In 2010, when we first launched our ‘Super-Cycle Report’, China was delivering almost 10 per cent economic growth, India was thought to be catching up with China and a recovery seemed under way in the West.
Fast forward three years and China has settled back to a 7.5-8 per cent pace, reflective of a more mature economy, India has slowed significantly due to reform roadblocks, while Europe is only just now emerging from a second recession.
Given this mixed outlook, is it still meaningful to talk about a super-cycle?
We believe so. As we wrote in 2010, around the turn of the millennium the world entered a new period of unusually rapid economic development, driven by the opening up of new (emerging) markets, increasing trade, and high rates of investment, urbanisation and technological innovation.We called this the third economic super-cycle – following on from the fast-growth periods of 1870-1913 and 1946-73 – and suggested it could last until 2030 or beyond.
“The super-cycle remains largely intact, despite the recent slowdown in many emerging markets”
We’ve recently revisited our analysis and found that the super-cycle remains largely intact, despite the recent slowdown in many emerging markets. World growth is likely to average 3.5 per cent for the 2000-30 period, well above the 3.0 per cent rate in the prior 20 years, helped by an expected pick-up in global expansion over the rest of this decade.
What drives this optimism? The short answer is the continued rise of the emerging markets, which is shifting the balance of economic power from West to East.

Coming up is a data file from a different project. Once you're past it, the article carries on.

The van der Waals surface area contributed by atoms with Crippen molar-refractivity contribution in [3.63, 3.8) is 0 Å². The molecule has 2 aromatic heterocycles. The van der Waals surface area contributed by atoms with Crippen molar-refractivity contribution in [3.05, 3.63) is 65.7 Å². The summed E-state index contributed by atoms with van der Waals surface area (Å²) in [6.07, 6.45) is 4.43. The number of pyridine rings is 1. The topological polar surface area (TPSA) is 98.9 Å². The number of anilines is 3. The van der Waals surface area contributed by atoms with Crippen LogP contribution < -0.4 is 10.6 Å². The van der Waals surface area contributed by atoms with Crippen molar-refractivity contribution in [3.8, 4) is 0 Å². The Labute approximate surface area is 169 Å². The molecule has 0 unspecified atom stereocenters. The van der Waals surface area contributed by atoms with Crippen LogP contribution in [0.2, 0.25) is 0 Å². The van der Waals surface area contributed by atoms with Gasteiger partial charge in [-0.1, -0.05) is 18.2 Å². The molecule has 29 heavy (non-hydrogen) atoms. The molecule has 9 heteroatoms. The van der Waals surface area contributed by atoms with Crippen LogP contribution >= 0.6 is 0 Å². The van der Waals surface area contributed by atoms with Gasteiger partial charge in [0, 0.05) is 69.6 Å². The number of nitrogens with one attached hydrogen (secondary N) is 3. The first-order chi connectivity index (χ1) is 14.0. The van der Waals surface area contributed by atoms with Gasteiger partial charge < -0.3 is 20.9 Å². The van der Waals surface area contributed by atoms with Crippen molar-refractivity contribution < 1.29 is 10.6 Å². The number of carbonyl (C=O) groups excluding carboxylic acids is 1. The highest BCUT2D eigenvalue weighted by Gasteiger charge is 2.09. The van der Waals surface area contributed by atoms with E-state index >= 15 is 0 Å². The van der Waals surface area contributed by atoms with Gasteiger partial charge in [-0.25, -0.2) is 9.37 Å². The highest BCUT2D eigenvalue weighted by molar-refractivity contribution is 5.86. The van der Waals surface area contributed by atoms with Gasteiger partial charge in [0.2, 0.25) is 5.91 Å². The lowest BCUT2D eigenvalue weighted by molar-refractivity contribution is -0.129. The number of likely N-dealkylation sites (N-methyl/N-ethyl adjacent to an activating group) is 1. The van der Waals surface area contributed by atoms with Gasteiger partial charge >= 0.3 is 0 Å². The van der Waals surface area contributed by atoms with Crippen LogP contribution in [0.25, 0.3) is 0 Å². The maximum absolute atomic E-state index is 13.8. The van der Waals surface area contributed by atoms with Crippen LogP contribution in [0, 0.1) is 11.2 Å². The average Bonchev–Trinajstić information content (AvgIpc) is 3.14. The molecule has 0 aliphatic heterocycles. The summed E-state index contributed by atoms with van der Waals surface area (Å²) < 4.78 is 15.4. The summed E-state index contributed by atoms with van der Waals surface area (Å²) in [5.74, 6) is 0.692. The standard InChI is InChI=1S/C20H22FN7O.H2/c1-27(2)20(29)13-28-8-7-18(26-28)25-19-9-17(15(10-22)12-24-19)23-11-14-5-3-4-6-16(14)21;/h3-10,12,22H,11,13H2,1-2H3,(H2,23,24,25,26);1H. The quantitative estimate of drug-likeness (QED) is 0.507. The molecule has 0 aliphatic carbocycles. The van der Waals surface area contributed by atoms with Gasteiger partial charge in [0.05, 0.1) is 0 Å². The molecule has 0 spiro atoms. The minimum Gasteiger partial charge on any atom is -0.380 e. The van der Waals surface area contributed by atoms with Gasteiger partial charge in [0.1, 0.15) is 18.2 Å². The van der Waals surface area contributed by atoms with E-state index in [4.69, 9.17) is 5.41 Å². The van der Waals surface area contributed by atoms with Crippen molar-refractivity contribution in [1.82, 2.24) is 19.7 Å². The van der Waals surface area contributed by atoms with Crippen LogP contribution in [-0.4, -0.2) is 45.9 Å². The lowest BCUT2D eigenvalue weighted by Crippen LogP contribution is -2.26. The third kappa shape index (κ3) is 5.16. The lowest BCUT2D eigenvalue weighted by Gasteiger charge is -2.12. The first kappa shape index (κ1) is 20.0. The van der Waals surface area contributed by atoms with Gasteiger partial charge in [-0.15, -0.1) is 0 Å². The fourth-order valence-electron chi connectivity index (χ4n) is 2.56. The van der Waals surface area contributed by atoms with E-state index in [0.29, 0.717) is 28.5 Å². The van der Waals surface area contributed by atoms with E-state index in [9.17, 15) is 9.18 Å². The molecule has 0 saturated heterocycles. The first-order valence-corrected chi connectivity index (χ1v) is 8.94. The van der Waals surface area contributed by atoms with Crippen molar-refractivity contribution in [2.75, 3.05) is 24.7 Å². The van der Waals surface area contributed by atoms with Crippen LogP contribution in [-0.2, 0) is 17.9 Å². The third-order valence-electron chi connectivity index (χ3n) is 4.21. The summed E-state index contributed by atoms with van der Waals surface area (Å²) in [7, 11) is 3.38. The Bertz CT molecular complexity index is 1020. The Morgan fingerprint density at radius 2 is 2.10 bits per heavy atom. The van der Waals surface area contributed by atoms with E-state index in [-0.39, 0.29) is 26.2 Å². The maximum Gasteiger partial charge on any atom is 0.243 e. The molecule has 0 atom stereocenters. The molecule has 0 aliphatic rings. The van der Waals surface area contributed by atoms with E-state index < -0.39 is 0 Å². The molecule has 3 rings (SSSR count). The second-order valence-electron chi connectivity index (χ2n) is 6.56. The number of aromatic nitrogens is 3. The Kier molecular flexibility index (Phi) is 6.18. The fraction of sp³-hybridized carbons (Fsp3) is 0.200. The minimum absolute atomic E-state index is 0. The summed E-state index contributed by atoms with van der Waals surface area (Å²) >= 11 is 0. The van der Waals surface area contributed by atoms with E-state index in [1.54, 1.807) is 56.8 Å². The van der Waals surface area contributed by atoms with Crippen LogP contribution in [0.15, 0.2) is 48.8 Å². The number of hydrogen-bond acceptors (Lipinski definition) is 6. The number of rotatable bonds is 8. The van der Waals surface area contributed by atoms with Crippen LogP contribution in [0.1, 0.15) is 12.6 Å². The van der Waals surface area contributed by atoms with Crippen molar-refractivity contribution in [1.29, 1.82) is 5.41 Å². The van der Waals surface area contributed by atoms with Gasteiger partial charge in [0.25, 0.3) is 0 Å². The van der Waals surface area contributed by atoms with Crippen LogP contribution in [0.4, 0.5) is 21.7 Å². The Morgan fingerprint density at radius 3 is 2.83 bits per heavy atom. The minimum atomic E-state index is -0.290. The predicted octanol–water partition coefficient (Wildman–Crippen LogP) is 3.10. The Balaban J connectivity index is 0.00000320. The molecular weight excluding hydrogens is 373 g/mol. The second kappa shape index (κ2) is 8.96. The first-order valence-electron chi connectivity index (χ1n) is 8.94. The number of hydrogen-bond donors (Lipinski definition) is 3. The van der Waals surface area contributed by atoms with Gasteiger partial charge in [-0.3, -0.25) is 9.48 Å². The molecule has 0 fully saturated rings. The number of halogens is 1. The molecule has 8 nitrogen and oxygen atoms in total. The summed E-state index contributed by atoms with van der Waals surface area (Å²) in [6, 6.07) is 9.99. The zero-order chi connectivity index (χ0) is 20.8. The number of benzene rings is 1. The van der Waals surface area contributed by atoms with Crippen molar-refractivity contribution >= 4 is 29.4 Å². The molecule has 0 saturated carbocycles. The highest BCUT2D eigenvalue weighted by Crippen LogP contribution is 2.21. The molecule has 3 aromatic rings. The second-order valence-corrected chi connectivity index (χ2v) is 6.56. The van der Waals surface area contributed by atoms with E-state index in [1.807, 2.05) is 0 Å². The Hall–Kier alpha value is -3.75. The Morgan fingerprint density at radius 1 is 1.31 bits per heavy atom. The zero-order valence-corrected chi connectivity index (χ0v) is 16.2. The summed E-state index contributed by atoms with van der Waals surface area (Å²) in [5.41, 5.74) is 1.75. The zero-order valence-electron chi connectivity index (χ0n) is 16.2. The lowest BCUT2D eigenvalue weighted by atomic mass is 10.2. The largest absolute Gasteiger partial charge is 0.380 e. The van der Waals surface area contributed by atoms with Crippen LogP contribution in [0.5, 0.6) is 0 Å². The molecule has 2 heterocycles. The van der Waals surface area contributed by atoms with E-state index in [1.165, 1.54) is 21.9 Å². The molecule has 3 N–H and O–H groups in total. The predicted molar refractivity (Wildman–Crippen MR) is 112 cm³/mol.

In 1990, emerging markets accounted for only 20 per cent of the global economy; today they account for 38 per cent and they are set to exceed 50 per cent of the world economy by the end of this decade.
Global growth to receive renewed momentum
Despite their recent slowdown, we believe likely economic reforms in China, India, Indonesia, Nigeria and Brazil will provide renewed momentum to global growth.
China’s new leadership is leading the way on reforms. This could enable its economy to deliver around 6 per cent average growth between now and 2030. India could grow at 6-7 per cent over the same period with the help of new reforms once the 2014 elections are out of the way.
Meanwhile, Africa, the Middle East and Latin America could grow between 4-6 per cent until 2030, transformed by a growing population, an expanding middle class and rapid urbanisation. Indeed, Africa has surprised everyone with a sharp acceleration in growth rates in recent years on the back of a growing domestic consumer base, improving governance and large energy and infrastructure investments.
“Overall, 70 per cent of global growth between now and 2030 is likely to come from emerging economies”
Overall, 70 per cent of global growth between now and 2030 is likely to come from emerging economies, taking their share to more than three-fifths of world GDP by 2030, from two-fifths today. Asia (excluding Japan) alone is likely to account for two-fifths of global GDP by then.